Barriers to Physical Activity: A Glance at Income and Student Living
Edited by: Quaratulain Ahsan Khan
Let’s revisit physical health
Picture someone who you think is healthy. Classically we think of someone who is physically healthy or fit. We as a society place a considerable amount of emphasis on physical fitness onto our overall health, and for good reason. Physical inactivity causes a massive economic burden, costing the Canadian health care system $6.8 billion dollars per year . We’ve discussed the health benefits and relevant diseases prevented by physical activity, but now let’s dive into it and why Canadians may be having difficulty.
According to Statistics Canada, only 16% of adults are meeting exercise guidelines . CSEP recommends “moderate to vigorous aerobic physical activities such that there is an accumulation of at least 150 minutes per week” in addition to “muscle strengthening activities… at least twice a week” . A Canadian survey conducted by ParticiPACTION reported that respondents from a sample of 100,000 people felt they themselves were most responsible . 84% felt they were the cause of their physical inactivity and 88% considered themselves the solution.
What causes physical inactivity?
ParticiPACTION found that most respondents (56%) pointed to their daily activities of living including “commuting, busy schedules, screen-use and excessive sitting”. Most also think they could become more active with minimal changes (61%) that would not require a gym membership (88%). It appears to not stem from a lack of motivation or an aversion to the task which means Canadians feel positively about exercising. According to the ParticiPACTION:
Pleasant is the most common feeling
Joyful also appears near the top of the list
Canadians generally have positive feelings toward physical activity. They enjoy it while they do it and believe it’s worth the effort
The situation changes when narrowing down the population of interest. In 2009, Steenhuis interviewed low-income Dutch men and women and discovered the economic environment was the most common barrier to participating in sports . For those who are facing financial difficulties, the cost of affording a gym membership for themselves or their children, not to mention the cost of appropriate athletic attire and equipment, all become important obstacles and that is only if they have the leisure time and energy to engage meaningfully with fitness activities. This is further complicated by those that rely on public transportation, require babysitting, have pre-existing health challenges, or feel insecure about their appearance.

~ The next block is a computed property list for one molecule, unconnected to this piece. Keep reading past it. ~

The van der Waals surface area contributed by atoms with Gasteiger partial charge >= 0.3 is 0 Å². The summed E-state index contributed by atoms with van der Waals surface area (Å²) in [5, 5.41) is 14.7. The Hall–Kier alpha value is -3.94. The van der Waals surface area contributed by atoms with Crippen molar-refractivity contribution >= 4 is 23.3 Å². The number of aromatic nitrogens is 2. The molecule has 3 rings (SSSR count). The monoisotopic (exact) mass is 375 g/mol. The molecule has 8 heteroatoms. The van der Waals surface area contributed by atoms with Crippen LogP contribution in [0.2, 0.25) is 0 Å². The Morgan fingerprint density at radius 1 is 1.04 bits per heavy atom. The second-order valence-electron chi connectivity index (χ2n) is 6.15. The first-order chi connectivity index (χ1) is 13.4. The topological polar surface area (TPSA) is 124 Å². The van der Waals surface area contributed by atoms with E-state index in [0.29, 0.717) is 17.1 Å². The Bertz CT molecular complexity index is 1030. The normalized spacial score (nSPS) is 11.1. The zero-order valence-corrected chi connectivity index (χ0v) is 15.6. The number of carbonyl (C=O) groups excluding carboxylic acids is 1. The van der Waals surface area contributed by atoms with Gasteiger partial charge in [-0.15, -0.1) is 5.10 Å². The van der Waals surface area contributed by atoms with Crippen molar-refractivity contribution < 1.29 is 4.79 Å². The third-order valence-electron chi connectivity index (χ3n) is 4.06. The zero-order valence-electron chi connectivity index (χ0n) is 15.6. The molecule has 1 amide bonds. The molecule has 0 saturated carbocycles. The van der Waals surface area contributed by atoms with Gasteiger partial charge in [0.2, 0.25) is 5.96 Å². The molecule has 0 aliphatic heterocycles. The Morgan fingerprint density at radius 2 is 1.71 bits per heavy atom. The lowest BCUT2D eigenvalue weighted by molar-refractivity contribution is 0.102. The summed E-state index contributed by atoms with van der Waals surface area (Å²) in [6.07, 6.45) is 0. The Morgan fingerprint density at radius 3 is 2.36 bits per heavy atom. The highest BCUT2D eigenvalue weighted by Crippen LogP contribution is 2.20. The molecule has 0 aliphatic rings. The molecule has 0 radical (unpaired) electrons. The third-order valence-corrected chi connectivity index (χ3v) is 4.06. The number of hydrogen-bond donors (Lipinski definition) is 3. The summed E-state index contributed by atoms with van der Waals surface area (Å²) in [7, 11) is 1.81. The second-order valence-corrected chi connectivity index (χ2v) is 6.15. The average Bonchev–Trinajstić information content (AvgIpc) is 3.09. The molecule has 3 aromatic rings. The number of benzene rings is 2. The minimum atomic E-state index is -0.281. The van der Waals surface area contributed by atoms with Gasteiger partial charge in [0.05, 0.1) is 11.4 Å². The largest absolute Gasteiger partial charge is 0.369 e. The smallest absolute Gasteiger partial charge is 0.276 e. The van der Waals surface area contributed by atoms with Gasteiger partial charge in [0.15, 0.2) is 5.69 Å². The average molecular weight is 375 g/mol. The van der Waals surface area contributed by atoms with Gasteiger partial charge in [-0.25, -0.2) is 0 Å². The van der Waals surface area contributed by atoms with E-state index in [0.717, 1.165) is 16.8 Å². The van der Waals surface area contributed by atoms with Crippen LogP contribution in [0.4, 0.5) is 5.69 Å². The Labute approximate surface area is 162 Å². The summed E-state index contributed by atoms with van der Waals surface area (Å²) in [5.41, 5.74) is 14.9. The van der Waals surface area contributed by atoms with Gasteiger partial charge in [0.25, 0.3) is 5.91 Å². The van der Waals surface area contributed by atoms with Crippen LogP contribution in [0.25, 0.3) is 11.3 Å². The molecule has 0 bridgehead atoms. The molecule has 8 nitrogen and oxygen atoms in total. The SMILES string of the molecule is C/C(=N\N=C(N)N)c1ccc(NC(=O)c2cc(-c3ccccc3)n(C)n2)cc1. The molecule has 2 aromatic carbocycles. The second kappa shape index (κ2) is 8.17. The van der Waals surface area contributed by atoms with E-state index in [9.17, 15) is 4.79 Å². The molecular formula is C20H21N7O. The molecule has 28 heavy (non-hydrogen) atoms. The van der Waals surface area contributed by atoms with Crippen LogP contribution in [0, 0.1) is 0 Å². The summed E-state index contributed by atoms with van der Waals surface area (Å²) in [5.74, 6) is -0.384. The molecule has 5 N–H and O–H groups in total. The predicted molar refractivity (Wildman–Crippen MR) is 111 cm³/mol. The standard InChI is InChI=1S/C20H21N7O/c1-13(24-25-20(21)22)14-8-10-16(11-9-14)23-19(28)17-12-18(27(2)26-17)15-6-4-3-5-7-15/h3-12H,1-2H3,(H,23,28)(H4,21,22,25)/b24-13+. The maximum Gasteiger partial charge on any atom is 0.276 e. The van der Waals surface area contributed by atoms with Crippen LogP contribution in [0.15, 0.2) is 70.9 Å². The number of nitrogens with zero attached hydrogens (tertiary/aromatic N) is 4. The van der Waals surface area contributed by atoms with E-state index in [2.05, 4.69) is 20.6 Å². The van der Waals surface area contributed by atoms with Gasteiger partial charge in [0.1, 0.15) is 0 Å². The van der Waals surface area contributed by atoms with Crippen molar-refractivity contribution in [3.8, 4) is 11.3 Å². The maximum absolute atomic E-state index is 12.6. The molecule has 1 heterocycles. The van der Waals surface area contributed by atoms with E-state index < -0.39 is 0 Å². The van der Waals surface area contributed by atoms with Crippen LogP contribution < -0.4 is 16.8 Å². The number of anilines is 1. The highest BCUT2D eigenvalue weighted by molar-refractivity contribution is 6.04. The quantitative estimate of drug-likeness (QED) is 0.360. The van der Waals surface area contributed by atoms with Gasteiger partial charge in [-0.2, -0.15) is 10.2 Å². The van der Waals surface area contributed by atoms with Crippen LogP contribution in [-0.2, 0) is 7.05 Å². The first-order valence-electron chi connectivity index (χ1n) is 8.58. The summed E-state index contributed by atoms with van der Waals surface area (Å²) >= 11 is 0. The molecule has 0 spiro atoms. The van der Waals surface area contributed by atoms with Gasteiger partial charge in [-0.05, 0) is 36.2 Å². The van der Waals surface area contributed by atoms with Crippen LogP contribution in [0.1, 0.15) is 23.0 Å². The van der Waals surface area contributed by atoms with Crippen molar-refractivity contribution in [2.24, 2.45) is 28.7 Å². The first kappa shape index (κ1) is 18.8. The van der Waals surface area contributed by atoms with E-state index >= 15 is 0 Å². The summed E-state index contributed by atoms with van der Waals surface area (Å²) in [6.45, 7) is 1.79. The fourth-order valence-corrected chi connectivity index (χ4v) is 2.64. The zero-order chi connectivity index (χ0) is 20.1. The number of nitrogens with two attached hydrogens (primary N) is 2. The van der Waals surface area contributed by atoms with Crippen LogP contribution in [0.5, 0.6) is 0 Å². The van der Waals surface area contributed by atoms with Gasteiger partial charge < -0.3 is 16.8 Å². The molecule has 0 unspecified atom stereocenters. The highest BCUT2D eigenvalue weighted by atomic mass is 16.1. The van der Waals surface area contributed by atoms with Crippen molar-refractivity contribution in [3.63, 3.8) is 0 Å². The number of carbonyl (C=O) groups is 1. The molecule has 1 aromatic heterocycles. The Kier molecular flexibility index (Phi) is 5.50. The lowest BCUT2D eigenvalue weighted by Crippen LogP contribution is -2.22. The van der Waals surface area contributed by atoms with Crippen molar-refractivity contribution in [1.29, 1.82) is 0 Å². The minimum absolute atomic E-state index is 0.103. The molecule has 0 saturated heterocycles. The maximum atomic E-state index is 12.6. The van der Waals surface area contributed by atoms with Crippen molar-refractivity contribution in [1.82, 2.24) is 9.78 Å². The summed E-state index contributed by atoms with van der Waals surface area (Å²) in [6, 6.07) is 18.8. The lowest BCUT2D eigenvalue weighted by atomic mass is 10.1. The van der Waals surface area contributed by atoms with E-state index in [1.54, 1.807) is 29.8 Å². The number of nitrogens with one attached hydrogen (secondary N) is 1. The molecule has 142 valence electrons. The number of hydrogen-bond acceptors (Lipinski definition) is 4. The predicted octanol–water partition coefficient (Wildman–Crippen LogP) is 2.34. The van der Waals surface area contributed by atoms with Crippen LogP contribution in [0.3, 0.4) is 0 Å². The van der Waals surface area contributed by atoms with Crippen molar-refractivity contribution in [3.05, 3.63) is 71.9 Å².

A note on university students…
On the topic of busy schedules, university students happen to exhibit some interesting trends. A study of 512 university students led by Calestine showed that longer time spent studying, obtaining a higher GPA, longer social media use, and pursuing a higher credit load were all negative predictive factors for physical activity . Time is certainly limited for students, and they may not be able to budget the hours for a traditional workout. Regarding students that commute long distances, accessing their campus gyms can be difficult to do consistently and they may be forced to look elsewhere. The combined burden of time spent commuting and the cost of tuition can be challenging to afford or justify a gym membership.
With obstacles accumulating, it can often feel discouraging to commence a goal, but for your convenience we have referenced a blog post below to explore alternative ways to meet activity guidelines without needing a gym - https://www.enayblehealth.org/post/limited-access-to-facilities-during-covid-what-s-currently-available
What should I remember?
84% of adult Canadians are NOT meeting the fitness guidelines (150 minutes per week of moderate to vigorous exercise)
For those who are facing financial difficulties, the cost of affording a gym membership, appropriate athletic attire and equipment all become important obstacles.
This is further complicated by those that rely on public transportation, require babysitting or require paid assistance in a gym.
Regarding students, accessing their campus gym can be difficult and the combined burden of time spent commuting and the cost of tuition, can make it challenging to justify a gym membership.
How can you meet activity guidelines on a budget:
Take physical activity outside
Free Virtual physical activity
Use household items as weights
Janssen I. (2012). Health care costs of physical inactivity in Canadian adults. Applied physiology, nutrition, and metabolism = Physiologie appliquee, nutrition et metabolisme, 37(4), 803–806. https://doi.org/10.1139/h2012-061
Statistics Canada Government of Canada. (2019, April 17). Tracking physical activity levels of CANADIANS, 2016 and 2017. Statistics Canada. https://www150.statcan.gc.ca/n1/daily-quotidien/190417/dq190417g-eng.htm.
CSEP. (n.d.). Canadian 24-Hour Movement Guidelines for Adults ages 18-64 years: An Integration of Physical Activity, Sedentary Behaviour, and Sleep. CSEP | SCPE Adults 18-64. https://csepguidelines.ca/adults-18-64/.
ParticiPACTION Pulse Report. ParticipACTION Pulse Report. (n.d.). https://www.participaction.com/en-ca/resources/pulse-report.
Steenhuis, I. H., Nooy, S. B., Moes, M. J., & Schuit, A. J. (2009). Financial barriers and pricing strategies related to participation in sports activities: the perceptions of people of low income. Journal of Physical Activity & Health, 6(6), 716–721. https://doi-org.proxy.bib.uottawa.ca/10.1123/jpah.6.6.716
Calestine, J., Bopp, M., Bopp, C. M., & Papalia, Z. (2017). College Student Work Habits are Related to Physical Activity and Fitness. International Journal of Exercise Science, 10(7), 1009–1017.